There were two major trips away from London . At Kelso in Scotland (where William Glass came from) I met members of the Scottish Small Islands Film Trust who are planning a Tristan-themed Film Festival in that town late next year. They want to involve Tristan’s children and young people in making a film to be shown as the centrepiece of that event. They’ll offer expert help from the University of the West of Scotland. The idea has been warmly welcomed by the Minister (Gillian Merron) and all Tristan’s stakeholders in the UK . I found there is a huge interest in Scotland in our island and a great enthusiasm for anything to do with Tristan. That has to work to our advantage.
In Yorkshire , I looked at how Britain is breaking away from dependency on fossil fuels at a time when evidence over climate change and the damage caused by pollution from oil, coal and gas is causing a complete rethink on how power is generated and used. Wind turbines, wave energy, hydro electric power, even thermal energy from underground hot rocks – they are no longer the stuff of cranks and hippies’ dreams. Increasingly, through laws linked to international treaties, they provide an alternative to fossil fuels such as oil, gas and coal. Up on the Pennine moors where the climate is every bit as bleak and wild as ours, I was able to see these huge turbines whirring away in the wind, feeding pollution-free power into the National Grid.
In the same area of Yorkshire , I also had the chance to see how small communities develop their own tourism and earn their living from it. This helps them keep alive the character and the history of their communities. Obviously it set me thinking what lessons there are from this for us on Tristan.
I came away from each meeting feeling optimistic and enthused by the positive attitudes of the people I met. This was reflected in their desire to help and support the people of Tristan.
Policies are now being put into place to enable our community to achieve a more prosperous lifestyle and to be able to sustain it. The new crane, the work on the harbour, the new Education Adviser – they are just the tip of the iceberg. There is more to come. However it’s up to us to embrace the offers of support and to build on them.
To do this we need to change some of our attitudes -- our ways of thinking, and not to look at the Government as a private firm or sector. We, the people of Tristan, are the Government. We are all stakeholders in this enterprise. We need to respect and care for these resources, with the same commitment we show to our homes and patches. Policies will have to be implemented over time to bring Tristan into line with international Human Rights’ legislation, with payments on private imports, with encouraging private business: things that’s been done already in the outside world.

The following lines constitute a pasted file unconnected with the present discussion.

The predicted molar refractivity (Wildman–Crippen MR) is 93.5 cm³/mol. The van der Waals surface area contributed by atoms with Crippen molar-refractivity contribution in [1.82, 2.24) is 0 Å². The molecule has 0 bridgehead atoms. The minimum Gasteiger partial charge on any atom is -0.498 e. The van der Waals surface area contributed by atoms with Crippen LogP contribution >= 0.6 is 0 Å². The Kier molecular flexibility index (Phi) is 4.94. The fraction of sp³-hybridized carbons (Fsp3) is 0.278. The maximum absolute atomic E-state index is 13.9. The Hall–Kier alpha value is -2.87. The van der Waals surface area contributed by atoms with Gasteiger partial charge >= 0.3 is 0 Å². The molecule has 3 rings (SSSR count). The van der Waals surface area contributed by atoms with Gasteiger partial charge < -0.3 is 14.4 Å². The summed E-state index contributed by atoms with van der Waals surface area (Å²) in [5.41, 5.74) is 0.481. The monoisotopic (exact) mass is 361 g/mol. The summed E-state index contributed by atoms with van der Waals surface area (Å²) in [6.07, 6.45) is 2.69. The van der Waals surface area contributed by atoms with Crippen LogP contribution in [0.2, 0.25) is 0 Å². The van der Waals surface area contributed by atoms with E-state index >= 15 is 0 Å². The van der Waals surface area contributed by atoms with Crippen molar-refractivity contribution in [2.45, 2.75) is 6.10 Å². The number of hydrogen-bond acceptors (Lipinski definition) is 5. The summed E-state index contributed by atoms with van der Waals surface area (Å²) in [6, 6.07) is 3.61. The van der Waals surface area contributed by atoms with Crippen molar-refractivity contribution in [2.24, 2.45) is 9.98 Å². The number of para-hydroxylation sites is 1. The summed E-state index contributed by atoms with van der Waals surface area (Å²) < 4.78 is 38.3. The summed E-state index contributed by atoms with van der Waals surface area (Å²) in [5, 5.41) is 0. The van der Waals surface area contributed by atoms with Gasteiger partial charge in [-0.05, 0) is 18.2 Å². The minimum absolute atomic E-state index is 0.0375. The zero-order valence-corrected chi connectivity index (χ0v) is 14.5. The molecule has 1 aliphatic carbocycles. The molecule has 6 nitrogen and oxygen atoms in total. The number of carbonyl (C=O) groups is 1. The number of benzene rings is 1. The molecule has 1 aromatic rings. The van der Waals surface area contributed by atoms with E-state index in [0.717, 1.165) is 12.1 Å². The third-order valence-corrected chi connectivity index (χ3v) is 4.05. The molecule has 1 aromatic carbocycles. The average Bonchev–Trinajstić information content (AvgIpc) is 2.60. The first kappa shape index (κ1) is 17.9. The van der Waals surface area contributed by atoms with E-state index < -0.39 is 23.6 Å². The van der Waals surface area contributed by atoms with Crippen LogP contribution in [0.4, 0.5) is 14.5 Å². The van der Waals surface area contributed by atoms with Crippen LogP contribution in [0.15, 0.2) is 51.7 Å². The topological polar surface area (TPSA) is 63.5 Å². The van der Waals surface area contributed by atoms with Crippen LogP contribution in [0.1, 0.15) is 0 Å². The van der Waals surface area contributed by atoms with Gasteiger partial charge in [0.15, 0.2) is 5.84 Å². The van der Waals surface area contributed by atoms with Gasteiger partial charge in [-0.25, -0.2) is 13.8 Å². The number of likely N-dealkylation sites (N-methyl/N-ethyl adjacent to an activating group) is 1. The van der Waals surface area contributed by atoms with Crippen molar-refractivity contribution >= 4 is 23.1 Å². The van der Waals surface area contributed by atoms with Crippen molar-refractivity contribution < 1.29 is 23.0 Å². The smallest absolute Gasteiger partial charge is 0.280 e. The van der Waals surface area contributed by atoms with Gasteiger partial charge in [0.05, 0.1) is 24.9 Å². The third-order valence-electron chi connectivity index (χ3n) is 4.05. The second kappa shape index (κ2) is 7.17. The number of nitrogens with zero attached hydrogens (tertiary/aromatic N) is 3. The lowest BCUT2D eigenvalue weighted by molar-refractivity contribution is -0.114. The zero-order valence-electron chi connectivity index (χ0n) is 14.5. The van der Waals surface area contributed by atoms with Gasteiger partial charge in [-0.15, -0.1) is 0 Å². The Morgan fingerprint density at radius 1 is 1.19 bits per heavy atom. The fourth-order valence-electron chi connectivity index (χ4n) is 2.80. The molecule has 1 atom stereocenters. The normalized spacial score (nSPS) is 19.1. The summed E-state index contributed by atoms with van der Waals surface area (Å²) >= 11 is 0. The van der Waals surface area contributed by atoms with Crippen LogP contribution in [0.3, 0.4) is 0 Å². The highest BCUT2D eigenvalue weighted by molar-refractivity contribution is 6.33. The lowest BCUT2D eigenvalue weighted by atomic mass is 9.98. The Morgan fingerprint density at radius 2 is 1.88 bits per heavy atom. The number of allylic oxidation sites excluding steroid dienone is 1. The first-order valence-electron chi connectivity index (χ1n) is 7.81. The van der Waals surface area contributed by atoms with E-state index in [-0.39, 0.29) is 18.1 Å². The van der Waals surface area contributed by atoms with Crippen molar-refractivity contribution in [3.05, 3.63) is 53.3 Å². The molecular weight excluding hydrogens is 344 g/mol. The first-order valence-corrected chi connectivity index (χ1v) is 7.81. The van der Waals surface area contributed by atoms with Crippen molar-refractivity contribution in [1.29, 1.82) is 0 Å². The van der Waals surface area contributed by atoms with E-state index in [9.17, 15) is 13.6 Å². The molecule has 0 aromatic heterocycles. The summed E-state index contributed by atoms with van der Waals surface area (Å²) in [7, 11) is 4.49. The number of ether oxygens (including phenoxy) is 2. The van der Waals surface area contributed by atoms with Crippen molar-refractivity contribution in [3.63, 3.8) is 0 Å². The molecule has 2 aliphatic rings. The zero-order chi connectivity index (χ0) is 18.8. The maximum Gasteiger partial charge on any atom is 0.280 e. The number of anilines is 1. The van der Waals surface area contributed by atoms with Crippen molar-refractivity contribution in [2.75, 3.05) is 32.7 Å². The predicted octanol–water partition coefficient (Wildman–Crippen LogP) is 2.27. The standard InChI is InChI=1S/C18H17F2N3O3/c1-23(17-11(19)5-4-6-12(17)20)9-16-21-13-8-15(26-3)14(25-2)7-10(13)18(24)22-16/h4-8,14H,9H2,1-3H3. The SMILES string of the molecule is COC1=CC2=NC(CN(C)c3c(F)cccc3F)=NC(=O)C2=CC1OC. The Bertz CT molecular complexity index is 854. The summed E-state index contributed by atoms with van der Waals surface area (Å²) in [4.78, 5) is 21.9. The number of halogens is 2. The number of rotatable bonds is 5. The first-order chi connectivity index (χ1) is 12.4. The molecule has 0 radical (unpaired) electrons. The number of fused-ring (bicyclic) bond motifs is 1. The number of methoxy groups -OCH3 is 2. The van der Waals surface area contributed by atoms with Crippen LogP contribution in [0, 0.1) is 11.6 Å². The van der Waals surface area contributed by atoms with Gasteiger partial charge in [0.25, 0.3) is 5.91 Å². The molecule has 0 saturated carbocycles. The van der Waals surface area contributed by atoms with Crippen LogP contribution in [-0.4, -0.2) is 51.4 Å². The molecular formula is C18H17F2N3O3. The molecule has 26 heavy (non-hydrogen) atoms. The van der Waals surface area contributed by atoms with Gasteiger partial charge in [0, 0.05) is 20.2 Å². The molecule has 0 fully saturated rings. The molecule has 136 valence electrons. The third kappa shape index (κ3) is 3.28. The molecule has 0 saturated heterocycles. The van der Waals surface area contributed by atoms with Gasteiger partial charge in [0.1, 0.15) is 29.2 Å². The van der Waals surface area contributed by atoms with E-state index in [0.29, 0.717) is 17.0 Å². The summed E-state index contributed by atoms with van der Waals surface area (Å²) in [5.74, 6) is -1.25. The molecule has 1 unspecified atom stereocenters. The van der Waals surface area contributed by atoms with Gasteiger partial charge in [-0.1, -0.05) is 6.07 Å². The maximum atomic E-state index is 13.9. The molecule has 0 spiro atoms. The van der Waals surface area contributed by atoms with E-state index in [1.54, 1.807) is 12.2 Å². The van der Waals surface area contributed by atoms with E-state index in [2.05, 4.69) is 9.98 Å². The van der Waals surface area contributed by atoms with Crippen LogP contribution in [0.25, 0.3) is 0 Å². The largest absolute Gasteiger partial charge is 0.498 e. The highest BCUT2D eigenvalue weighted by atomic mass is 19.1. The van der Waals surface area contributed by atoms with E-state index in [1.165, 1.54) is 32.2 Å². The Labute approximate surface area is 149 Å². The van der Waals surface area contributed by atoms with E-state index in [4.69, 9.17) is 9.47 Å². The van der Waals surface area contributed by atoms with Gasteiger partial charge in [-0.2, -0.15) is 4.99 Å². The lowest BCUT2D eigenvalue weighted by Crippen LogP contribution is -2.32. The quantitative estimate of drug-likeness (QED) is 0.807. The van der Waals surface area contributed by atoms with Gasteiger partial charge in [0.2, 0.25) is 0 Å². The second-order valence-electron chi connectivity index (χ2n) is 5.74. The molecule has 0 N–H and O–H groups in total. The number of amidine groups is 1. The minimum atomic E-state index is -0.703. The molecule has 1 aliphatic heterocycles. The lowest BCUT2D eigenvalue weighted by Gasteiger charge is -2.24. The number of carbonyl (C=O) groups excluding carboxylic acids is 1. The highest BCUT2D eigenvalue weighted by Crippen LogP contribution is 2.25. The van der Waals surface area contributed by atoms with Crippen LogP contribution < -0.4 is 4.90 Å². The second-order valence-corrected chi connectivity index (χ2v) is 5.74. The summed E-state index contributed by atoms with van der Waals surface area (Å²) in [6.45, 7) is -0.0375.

The good news is we don’t have to follow the exact same policies of the EU or UK . We take what’s on offer and adapt it to suit Tristan and our way of life. I emphasised to all the officials and politicians I met in London that we did not want to have money funded in the same way as St Helena .
We want to retain our independent way of life: to make changes for the benefit of the community; without undermining the ethos of our way of life -- that is, the family ties that binds the community together.
In short- provide us with the management, the education and the training- the tools we need to do the job ourselves.
Our present way of thinking stems from living a lifestyle in a sheltered environment, with the Administration and powers-that-be taking care of decisions for us.
Reality has finally caught up with Tristan! Either we adapt and make decisions and policies to retain our independent way of life so that we can earn our living in the wider world and pay our way…or have DFID (Department for International Development) come and run the island for US? That’s what happens on St. Helena and Montserrat and it will mean that DFID will tell you what you can and cannot spend your money on to run Tristan’s economy. That will affect our wages and welfare and the future of our children and their children.
We have to show we are using this investment in Tristan wisely and productively: that it’s not an endless subsidy or an expectation of hand-outs for ever at a time when millions of taxpayers in Britain have lost their jobs and their savings in the economic collapse, when tens of thousands there have had their homes re-possessed and their businesses bankrupted. Many in the UK are asking how will their hospitals, their schools, their safety and security be funded at such a desperate time.
So the Island Council and myself need the support of the community to move Tristan forward to a prosperous future, and in turn we need play a wider role to achieve our goals.
We have a valuable asset in our UK Representative Chris Bates. He gives Tristan 100% commitment to reaching a brighter future. Without his help and guidance I could not have achieved what I did for the Community on this visit. I am sure it will be the same for future Chief Islanders who work with him.
Conrad Glass, Chief Islander, Tristan da Cunha, January 2009
Chief Islander Conrad Glass' visit to the UK October / November 2008
Conrad at Ovenden Moor Wind Farm in the Pennines where bleak and blustery conditions resemble Tristan’s weather.